The sharpest and most targeted criticism has come from Ajai Shukla, a former army officer and now one of India’s leading defense journalists and commentators. Writing in the Business Standard on January 5, he said “National Security Advisor (NSA) Ajit Doval’s inept handling has transformed what should have been a short, intelligence-driven, counter-terrorist operation into something that increasingly seems like a debacle.”
At the end of a discussion on India Today Television last evening the anchor, Karan Thapar, concluded that the response had been handled “ineptly” – none of the former generals and analysts on the program disagreed. Manoj Joshi, a leading commentator, calculated there had been five serious incursions and terrorist raids in the area since 2013, the last just six months ago, but security had not been improved.
Manohar Parrikar, India’s defense minister, who was not in charge of the operations, seemed uneasy and ill-prepared when he (not Doval) was paraded at a media conference on January 5.
He even said that five of the Indian casualties had died because of “bad luck.” They were members of the low-key Defense Security Corps (DSC), made up of retired armed forces personnel who guarded the base. Their “bad luck” was that they were shot by terrorists firing into buildings. An officer in the crack National Security Guard (NSG) died while handling a dead terrorist’s unexploded grenade. There has been criticism – by Shukla and others – that Doval flew in 160 NSG commandos with little Punjab experience to lead the attack on the terrorists instead of drawing on 50,000 army troops stationed nearby.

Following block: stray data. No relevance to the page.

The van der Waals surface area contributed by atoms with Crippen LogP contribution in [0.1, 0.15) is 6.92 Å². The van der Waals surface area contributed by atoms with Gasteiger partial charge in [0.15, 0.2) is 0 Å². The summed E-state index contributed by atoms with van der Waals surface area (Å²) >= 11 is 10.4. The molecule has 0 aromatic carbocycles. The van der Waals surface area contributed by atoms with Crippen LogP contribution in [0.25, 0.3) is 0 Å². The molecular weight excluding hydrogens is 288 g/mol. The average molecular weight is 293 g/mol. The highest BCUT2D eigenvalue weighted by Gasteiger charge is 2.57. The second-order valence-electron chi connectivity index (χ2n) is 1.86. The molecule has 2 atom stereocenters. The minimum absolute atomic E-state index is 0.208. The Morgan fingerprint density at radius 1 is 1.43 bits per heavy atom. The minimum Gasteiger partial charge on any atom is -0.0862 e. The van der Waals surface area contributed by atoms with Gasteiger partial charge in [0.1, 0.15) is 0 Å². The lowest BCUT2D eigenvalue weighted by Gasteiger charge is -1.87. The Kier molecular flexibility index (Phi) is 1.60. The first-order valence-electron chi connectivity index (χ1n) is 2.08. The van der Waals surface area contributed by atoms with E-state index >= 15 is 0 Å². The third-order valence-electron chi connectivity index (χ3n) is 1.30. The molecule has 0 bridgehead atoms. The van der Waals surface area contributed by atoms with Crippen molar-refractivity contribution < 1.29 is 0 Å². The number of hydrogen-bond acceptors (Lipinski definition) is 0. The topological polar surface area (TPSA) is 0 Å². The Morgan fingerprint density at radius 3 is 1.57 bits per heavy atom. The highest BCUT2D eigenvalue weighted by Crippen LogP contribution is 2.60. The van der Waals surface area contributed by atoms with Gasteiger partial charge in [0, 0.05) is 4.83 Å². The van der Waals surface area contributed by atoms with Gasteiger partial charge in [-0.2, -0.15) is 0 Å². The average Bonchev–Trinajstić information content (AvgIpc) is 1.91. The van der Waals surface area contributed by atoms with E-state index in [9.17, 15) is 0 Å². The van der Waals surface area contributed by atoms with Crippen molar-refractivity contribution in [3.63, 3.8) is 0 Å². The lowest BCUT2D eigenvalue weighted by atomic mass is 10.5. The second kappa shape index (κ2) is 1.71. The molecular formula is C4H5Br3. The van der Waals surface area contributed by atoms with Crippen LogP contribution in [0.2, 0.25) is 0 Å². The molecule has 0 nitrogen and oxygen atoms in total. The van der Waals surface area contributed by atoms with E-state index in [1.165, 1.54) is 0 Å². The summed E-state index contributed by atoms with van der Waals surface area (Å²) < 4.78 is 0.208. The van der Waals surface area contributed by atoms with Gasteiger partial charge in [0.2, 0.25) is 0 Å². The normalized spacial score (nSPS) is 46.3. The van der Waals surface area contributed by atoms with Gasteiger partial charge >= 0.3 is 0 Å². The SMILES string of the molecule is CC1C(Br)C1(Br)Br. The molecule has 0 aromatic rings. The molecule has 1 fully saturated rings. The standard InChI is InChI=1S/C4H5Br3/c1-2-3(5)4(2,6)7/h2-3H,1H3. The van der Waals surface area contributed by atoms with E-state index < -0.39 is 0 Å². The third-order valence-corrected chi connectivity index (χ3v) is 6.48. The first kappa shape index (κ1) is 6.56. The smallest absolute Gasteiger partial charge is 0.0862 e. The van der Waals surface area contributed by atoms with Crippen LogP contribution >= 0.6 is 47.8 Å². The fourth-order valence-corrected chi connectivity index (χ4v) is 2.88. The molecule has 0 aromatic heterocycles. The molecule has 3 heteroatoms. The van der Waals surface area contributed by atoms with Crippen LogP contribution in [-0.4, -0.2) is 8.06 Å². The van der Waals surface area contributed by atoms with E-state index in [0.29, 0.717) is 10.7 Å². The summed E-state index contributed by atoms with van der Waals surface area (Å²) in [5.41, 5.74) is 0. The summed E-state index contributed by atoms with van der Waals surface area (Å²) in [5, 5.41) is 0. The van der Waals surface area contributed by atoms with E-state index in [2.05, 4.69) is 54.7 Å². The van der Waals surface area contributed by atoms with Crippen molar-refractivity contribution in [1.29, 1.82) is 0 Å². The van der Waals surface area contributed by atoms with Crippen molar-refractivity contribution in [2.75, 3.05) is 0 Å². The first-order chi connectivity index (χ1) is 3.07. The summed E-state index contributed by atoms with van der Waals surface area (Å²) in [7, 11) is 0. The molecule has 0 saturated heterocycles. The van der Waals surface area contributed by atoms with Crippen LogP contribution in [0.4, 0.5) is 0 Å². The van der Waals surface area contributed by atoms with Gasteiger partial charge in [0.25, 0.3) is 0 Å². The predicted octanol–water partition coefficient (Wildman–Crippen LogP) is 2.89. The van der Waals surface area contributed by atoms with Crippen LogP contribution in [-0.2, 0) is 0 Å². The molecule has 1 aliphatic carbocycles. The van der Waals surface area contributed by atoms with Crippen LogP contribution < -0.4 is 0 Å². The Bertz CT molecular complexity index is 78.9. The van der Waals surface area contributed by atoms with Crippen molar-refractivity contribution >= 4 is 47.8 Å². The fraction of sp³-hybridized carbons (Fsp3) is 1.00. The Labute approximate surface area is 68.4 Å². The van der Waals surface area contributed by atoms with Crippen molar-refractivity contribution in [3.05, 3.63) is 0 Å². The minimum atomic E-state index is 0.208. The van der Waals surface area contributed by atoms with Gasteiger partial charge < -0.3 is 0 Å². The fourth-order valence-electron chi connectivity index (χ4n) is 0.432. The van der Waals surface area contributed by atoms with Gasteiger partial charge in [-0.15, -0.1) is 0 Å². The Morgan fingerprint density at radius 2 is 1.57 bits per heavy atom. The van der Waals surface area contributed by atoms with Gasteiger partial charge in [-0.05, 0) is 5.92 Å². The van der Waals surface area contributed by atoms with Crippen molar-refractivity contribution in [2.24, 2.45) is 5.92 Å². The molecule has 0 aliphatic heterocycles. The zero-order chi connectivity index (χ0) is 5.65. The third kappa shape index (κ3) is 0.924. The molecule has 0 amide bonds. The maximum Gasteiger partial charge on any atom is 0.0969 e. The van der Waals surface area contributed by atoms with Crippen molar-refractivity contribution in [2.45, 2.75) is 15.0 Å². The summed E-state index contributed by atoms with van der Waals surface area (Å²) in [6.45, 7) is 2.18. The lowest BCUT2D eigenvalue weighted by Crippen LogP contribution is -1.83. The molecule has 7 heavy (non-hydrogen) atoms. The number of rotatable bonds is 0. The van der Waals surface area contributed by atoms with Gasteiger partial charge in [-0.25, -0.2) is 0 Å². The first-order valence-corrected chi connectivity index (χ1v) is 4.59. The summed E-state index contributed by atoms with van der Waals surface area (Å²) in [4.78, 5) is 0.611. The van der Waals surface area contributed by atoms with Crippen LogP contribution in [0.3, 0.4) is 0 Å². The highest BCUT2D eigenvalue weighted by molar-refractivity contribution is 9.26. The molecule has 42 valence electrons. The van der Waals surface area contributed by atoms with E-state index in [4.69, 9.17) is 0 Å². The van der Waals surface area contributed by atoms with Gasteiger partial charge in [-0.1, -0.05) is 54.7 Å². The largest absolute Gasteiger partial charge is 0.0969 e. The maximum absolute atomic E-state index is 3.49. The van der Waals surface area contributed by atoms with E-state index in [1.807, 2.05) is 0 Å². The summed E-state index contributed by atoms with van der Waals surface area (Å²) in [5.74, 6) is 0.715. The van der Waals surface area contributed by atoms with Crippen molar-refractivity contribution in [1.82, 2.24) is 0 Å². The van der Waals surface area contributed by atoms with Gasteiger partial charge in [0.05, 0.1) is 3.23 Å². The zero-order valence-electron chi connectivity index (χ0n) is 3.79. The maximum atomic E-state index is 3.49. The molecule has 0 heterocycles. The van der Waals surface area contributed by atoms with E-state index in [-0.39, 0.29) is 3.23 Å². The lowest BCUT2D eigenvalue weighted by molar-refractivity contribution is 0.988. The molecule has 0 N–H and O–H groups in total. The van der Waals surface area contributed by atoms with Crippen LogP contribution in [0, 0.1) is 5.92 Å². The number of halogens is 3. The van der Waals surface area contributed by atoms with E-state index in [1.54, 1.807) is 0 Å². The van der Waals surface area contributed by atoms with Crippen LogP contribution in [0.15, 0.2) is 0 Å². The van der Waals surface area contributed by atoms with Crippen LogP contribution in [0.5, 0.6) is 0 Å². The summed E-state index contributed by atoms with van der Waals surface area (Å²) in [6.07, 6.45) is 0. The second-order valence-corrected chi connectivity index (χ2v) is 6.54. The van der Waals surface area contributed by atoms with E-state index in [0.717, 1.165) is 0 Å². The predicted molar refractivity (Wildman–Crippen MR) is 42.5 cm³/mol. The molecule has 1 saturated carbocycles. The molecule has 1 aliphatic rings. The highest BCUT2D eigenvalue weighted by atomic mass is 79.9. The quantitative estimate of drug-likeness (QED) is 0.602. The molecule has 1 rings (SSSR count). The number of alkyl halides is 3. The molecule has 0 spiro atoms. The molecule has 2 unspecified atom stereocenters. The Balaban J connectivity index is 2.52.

Pathankot is significant not just for India-Pakistan and defense reasons but because it illustrates how appallingly so much of the country’s government agencies work. It smacks of the jugaad (fix it) and chalta hai (anything goes, or it will all be alright on the night) approach that I highlighted as a serious national failing in my book IMPLOSION: India’s Tryst with Reality.
Modi has told the defense establishment that it needs to shed its “chalta hai” approach, but he has failed to push through changes there or elsewhere.
Modi’s Santa Claus type appearance in Lahore on Christmas Day built on a rapprochement between the two countries that first appeared when he and Sharif were photographed chatting at the opening of climate change negotiations in Paris on November 30.
This began to unravel blockages to talks that had been caused both by both countries. A week later, the foreign secretaries and national security advisers met on neutral ground in Bangkok. Overall this marked an attempt by Modi to reverse a belligerent and aggressive stance he and Doval had adopted a year earlier.
Now they have to decide whether talks planned next week between their foreign secretaries should go ahead. India’s foreign ministry spokesman, Vikas Sarup, said this afternoon that the government has asked Pakistan to take “prompt and decisive action” against handlers of the attack. “The ball is in Pakistan’s court. We are waiting for Pakistan’s action on actionable intelligence… we are not giving any time frame… prompt means prompt,” he said.
“Prompt and decisive action” are the words that Sharif has also used, saying it would happen. But the military and not the politicians call the shots in Pakistan, so action is not certain.
India’s first priority however should be to equip sensitive bases against terrorists, and to force the somnolent defense establishment and security forces literally to smarten up.
John Elliott is Asia Sentinel’s New Delhi correspondent. His blog, Riding the Elephant, can be found at the bottom right of Asia Sentinel’s home page